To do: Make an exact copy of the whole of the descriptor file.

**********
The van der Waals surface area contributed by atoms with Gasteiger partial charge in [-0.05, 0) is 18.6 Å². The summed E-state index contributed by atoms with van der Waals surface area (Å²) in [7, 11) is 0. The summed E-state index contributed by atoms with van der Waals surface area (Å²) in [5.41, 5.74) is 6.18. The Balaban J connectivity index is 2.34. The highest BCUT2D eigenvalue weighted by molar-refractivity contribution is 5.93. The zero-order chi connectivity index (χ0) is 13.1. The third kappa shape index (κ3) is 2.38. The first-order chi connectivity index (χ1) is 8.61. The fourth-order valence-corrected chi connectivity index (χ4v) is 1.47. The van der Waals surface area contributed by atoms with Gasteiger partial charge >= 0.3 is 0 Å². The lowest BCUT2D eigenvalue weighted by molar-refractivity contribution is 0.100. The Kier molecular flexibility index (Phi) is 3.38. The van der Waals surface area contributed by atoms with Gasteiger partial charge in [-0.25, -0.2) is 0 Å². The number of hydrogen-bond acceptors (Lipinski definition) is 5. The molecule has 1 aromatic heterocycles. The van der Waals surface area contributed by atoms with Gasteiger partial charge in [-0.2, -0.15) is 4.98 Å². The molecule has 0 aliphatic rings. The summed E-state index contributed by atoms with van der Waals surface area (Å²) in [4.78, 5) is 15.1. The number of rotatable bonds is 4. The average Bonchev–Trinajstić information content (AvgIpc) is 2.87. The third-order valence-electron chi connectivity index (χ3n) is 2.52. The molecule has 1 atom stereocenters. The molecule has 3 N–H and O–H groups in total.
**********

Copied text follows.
The van der Waals surface area contributed by atoms with Gasteiger partial charge in [-0.05, 0) is 18.6 Å². The summed E-state index contributed by atoms with van der Waals surface area (Å²) in [7, 11) is 0. The summed E-state index contributed by atoms with van der Waals surface area (Å²) in [5.41, 5.74) is 6.18. The Balaban J connectivity index is 2.34. The highest BCUT2D eigenvalue weighted by molar-refractivity contribution is 5.93. The zero-order chi connectivity index (χ0) is 13.1. The third kappa shape index (κ3) is 2.38. The first-order chi connectivity index (χ1) is 8.61. The fourth-order valence-corrected chi connectivity index (χ4v) is 1.47. The van der Waals surface area contributed by atoms with Gasteiger partial charge >= 0.3 is 0 Å². The lowest BCUT2D eigenvalue weighted by molar-refractivity contribution is 0.100. The Kier molecular flexibility index (Phi) is 3.38. The van der Waals surface area contributed by atoms with Gasteiger partial charge in [-0.25, -0.2) is 0 Å². The number of hydrogen-bond acceptors (Lipinski definition) is 5. The molecule has 1 aromatic heterocycles. The van der Waals surface area contributed by atoms with Gasteiger partial charge in [-0.2, -0.15) is 4.98 Å². The molecule has 0 aliphatic rings. The summed E-state index contributed by atoms with van der Waals surface area (Å²) in [4.78, 5) is 15.1. The number of rotatable bonds is 4. The average Bonchev–Trinajstić information content (AvgIpc) is 2.87. The third-order valence-electron chi connectivity index (χ3n) is 2.52. The molecule has 1 atom stereocenters. The molecule has 3 N–H and O–H groups in total.